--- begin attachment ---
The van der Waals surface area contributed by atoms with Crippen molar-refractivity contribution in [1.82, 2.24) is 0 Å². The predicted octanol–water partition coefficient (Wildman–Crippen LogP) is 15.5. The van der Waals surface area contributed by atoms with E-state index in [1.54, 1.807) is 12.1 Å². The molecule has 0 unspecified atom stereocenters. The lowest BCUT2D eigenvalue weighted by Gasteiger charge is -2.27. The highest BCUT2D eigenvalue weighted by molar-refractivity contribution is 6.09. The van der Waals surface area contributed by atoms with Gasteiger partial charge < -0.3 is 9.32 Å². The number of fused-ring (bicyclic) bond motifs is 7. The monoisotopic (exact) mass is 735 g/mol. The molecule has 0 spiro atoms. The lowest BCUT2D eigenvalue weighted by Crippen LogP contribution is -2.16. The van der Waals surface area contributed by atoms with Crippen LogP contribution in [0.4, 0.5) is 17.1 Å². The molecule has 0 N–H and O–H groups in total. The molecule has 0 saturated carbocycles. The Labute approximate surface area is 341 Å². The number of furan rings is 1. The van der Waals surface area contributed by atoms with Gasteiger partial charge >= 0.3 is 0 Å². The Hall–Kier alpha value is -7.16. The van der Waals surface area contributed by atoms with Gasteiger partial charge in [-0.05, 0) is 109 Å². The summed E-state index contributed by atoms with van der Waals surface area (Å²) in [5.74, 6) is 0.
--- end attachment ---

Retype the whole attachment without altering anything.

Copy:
The van der Waals surface area contributed by atoms with Crippen molar-refractivity contribution in [1.82, 2.24) is 0 Å². The predicted octanol–water partition coefficient (Wildman–Crippen LogP) is 15.5. The van der Waals surface area contributed by atoms with E-state index in [1.54, 1.807) is 12.1 Å². The molecule has 0 unspecified atom stereocenters. The lowest BCUT2D eigenvalue weighted by Gasteiger charge is -2.27. The highest BCUT2D eigenvalue weighted by molar-refractivity contribution is 6.09. The van der Waals surface area contributed by atoms with Gasteiger partial charge < -0.3 is 9.32 Å². The number of fused-ring (bicyclic) bond motifs is 7. The monoisotopic (exact) mass is 735 g/mol. The molecule has 0 spiro atoms. The lowest BCUT2D eigenvalue weighted by Crippen LogP contribution is -2.16. The van der Waals surface area contributed by atoms with Crippen LogP contribution in [0.4, 0.5) is 17.1 Å². The molecule has 0 N–H and O–H groups in total. The molecule has 0 saturated carbocycles. The Labute approximate surface area is 341 Å². The number of furan rings is 1. The van der Waals surface area contributed by atoms with Gasteiger partial charge >= 0.3 is 0 Å². The Hall–Kier alpha value is -7.16. The van der Waals surface area contributed by atoms with Gasteiger partial charge in [-0.05, 0) is 109 Å². The summed E-state index contributed by atoms with van der Waals surface area (Å²) in [5.74, 6) is 0.